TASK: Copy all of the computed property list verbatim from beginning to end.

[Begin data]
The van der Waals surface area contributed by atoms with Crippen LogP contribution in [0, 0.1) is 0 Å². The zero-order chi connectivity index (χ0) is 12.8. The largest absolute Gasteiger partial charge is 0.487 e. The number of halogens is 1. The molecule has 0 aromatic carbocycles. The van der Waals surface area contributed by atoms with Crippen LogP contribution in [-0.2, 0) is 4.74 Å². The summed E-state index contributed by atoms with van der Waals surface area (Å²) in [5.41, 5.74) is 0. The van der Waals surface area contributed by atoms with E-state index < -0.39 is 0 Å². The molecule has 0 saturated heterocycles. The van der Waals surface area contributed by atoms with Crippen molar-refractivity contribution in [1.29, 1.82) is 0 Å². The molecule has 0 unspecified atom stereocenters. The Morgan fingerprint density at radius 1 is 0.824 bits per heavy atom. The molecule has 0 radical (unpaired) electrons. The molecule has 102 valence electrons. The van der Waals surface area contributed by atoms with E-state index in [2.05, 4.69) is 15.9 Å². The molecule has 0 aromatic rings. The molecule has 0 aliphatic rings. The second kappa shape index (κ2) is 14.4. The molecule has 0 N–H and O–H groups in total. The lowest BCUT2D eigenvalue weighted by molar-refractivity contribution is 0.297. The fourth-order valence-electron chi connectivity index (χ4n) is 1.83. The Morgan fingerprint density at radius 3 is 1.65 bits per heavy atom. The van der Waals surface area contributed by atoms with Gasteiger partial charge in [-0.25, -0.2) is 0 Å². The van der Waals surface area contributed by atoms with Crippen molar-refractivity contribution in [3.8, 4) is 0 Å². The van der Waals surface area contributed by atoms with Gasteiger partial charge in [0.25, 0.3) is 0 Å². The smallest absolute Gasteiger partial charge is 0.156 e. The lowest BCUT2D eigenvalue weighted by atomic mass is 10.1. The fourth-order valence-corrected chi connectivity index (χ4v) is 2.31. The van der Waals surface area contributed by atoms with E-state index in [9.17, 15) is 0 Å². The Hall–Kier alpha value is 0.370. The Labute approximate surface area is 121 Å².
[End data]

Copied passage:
The van der Waals surface area contributed by atoms with Crippen LogP contribution in [0, 0.1) is 0 Å². The zero-order chi connectivity index (χ0) is 12.8. The largest absolute Gasteiger partial charge is 0.487 e. The number of halogens is 1. The molecule has 0 aromatic carbocycles. The van der Waals surface area contributed by atoms with Crippen LogP contribution in [-0.2, 0) is 4.74 Å². The summed E-state index contributed by atoms with van der Waals surface area (Å²) in [5.41, 5.74) is 0. The van der Waals surface area contributed by atoms with E-state index < -0.39 is 0 Å². The molecule has 0 saturated heterocycles. The van der Waals surface area contributed by atoms with Crippen molar-refractivity contribution in [1.29, 1.82) is 0 Å². The molecule has 0 unspecified atom stereocenters. The Morgan fingerprint density at radius 1 is 0.824 bits per heavy atom. The molecule has 0 radical (unpaired) electrons. The molecule has 102 valence electrons. The van der Waals surface area contributed by atoms with E-state index in [2.05, 4.69) is 15.9 Å². The molecule has 0 aromatic rings. The molecule has 0 aliphatic rings. The second kappa shape index (κ2) is 14.4. The molecule has 0 N–H and O–H groups in total. The lowest BCUT2D eigenvalue weighted by molar-refractivity contribution is 0.297. The fourth-order valence-electron chi connectivity index (χ4n) is 1.83. The Morgan fingerprint density at radius 3 is 1.65 bits per heavy atom. The van der Waals surface area contributed by atoms with Gasteiger partial charge in [-0.25, -0.2) is 0 Å². The van der Waals surface area contributed by atoms with Crippen molar-refractivity contribution in [3.8, 4) is 0 Å². The van der Waals surface area contributed by atoms with Gasteiger partial charge in [0.25, 0.3) is 0 Å². The smallest absolute Gasteiger partial charge is 0.156 e. The lowest BCUT2D eigenvalue weighted by atomic mass is 10.1. The fourth-order valence-corrected chi connectivity index (χ4v) is 2.31. The van der Waals surface area contributed by atoms with E-state index in [9.17, 15) is 0 Å². The Hall–Kier alpha value is 0.370. The Labute approximate surface area is 121 Å².